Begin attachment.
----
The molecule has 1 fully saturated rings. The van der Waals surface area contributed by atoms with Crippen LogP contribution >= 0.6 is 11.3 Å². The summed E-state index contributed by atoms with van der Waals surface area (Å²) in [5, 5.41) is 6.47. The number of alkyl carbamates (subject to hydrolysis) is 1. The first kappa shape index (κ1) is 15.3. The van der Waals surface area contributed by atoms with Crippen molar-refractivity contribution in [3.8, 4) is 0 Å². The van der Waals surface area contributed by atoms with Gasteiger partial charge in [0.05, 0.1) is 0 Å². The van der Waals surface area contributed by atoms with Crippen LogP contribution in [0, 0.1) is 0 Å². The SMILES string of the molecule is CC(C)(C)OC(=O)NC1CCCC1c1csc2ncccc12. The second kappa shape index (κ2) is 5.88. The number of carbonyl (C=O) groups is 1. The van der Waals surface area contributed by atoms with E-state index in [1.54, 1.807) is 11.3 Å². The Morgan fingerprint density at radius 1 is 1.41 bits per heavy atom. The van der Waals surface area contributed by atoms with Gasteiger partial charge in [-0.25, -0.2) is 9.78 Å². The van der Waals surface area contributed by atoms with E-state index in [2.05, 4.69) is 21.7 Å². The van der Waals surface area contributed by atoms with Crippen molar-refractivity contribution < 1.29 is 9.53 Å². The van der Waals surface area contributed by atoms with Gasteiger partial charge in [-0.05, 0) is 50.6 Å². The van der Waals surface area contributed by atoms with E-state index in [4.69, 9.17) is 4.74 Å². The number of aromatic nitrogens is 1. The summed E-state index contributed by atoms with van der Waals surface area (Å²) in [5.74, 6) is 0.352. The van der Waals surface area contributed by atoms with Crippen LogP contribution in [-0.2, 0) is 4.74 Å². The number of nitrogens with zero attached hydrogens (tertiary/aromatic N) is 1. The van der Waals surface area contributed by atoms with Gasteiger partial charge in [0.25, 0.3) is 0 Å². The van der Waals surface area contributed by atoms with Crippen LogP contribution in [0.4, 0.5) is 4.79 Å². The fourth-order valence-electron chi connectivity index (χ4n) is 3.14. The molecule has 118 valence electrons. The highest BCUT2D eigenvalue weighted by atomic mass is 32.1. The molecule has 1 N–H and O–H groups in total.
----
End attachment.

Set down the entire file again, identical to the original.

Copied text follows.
The molecule has 1 fully saturated rings. The van der Waals surface area contributed by atoms with Crippen LogP contribution >= 0.6 is 11.3 Å². The summed E-state index contributed by atoms with van der Waals surface area (Å²) in [5, 5.41) is 6.47. The number of alkyl carbamates (subject to hydrolysis) is 1. The first kappa shape index (κ1) is 15.3. The van der Waals surface area contributed by atoms with Crippen molar-refractivity contribution in [3.8, 4) is 0 Å². The van der Waals surface area contributed by atoms with Gasteiger partial charge in [0.05, 0.1) is 0 Å². The van der Waals surface area contributed by atoms with Crippen LogP contribution in [0, 0.1) is 0 Å². The SMILES string of the molecule is CC(C)(C)OC(=O)NC1CCCC1c1csc2ncccc12. The second kappa shape index (κ2) is 5.88. The number of carbonyl (C=O) groups is 1. The van der Waals surface area contributed by atoms with E-state index in [1.54, 1.807) is 11.3 Å². The Morgan fingerprint density at radius 1 is 1.41 bits per heavy atom. The van der Waals surface area contributed by atoms with Gasteiger partial charge in [-0.25, -0.2) is 9.78 Å². The van der Waals surface area contributed by atoms with E-state index in [2.05, 4.69) is 21.7 Å². The van der Waals surface area contributed by atoms with Crippen molar-refractivity contribution < 1.29 is 9.53 Å². The van der Waals surface area contributed by atoms with Gasteiger partial charge in [-0.05, 0) is 50.6 Å². The van der Waals surface area contributed by atoms with E-state index in [4.69, 9.17) is 4.74 Å². The number of aromatic nitrogens is 1. The summed E-state index contributed by atoms with van der Waals surface area (Å²) in [5.74, 6) is 0.352. The van der Waals surface area contributed by atoms with Crippen LogP contribution in [-0.2, 0) is 4.74 Å². The number of nitrogens with zero attached hydrogens (tertiary/aromatic N) is 1. The van der Waals surface area contributed by atoms with Gasteiger partial charge in [0.25, 0.3) is 0 Å². The van der Waals surface area contributed by atoms with Crippen LogP contribution in [0.4, 0.5) is 4.79 Å². The fourth-order valence-electron chi connectivity index (χ4n) is 3.14. The molecule has 118 valence electrons. The highest BCUT2D eigenvalue weighted by atomic mass is 32.1. The molecule has 1 N–H and O–H groups in total.